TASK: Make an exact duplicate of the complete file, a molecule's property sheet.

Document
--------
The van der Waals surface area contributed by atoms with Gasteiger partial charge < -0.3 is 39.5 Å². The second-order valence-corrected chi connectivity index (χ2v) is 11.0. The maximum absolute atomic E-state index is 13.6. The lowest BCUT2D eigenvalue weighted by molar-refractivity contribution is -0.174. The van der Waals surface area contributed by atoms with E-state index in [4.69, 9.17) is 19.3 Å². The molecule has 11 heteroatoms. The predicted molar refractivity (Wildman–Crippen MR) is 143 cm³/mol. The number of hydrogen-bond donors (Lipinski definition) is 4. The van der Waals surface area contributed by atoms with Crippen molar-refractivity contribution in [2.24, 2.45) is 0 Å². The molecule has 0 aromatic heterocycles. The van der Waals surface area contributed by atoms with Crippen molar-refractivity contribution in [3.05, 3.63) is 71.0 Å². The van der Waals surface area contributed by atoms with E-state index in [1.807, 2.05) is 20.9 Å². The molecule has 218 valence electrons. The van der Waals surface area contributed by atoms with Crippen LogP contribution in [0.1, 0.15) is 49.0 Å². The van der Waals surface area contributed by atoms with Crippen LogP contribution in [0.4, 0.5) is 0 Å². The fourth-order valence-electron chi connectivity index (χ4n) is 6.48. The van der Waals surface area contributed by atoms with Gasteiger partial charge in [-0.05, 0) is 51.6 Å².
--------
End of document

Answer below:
The van der Waals surface area contributed by atoms with Gasteiger partial charge < -0.3 is 39.5 Å². The second-order valence-corrected chi connectivity index (χ2v) is 11.0. The maximum absolute atomic E-state index is 13.6. The lowest BCUT2D eigenvalue weighted by molar-refractivity contribution is -0.174. The van der Waals surface area contributed by atoms with E-state index in [4.69, 9.17) is 19.3 Å². The molecule has 11 heteroatoms. The predicted molar refractivity (Wildman–Crippen MR) is 143 cm³/mol. The number of hydrogen-bond donors (Lipinski definition) is 4. The van der Waals surface area contributed by atoms with Crippen molar-refractivity contribution in [2.24, 2.45) is 0 Å². The molecule has 0 aromatic heterocycles. The van der Waals surface area contributed by atoms with Crippen molar-refractivity contribution in [3.05, 3.63) is 71.0 Å². The van der Waals surface area contributed by atoms with E-state index in [1.807, 2.05) is 20.9 Å². The molecule has 218 valence electrons. The van der Waals surface area contributed by atoms with Crippen LogP contribution in [0.1, 0.15) is 49.0 Å². The van der Waals surface area contributed by atoms with Crippen LogP contribution in [0.4, 0.5) is 0 Å². The fourth-order valence-electron chi connectivity index (χ4n) is 6.48. The van der Waals surface area contributed by atoms with Gasteiger partial charge in [-0.05, 0) is 51.6 Å².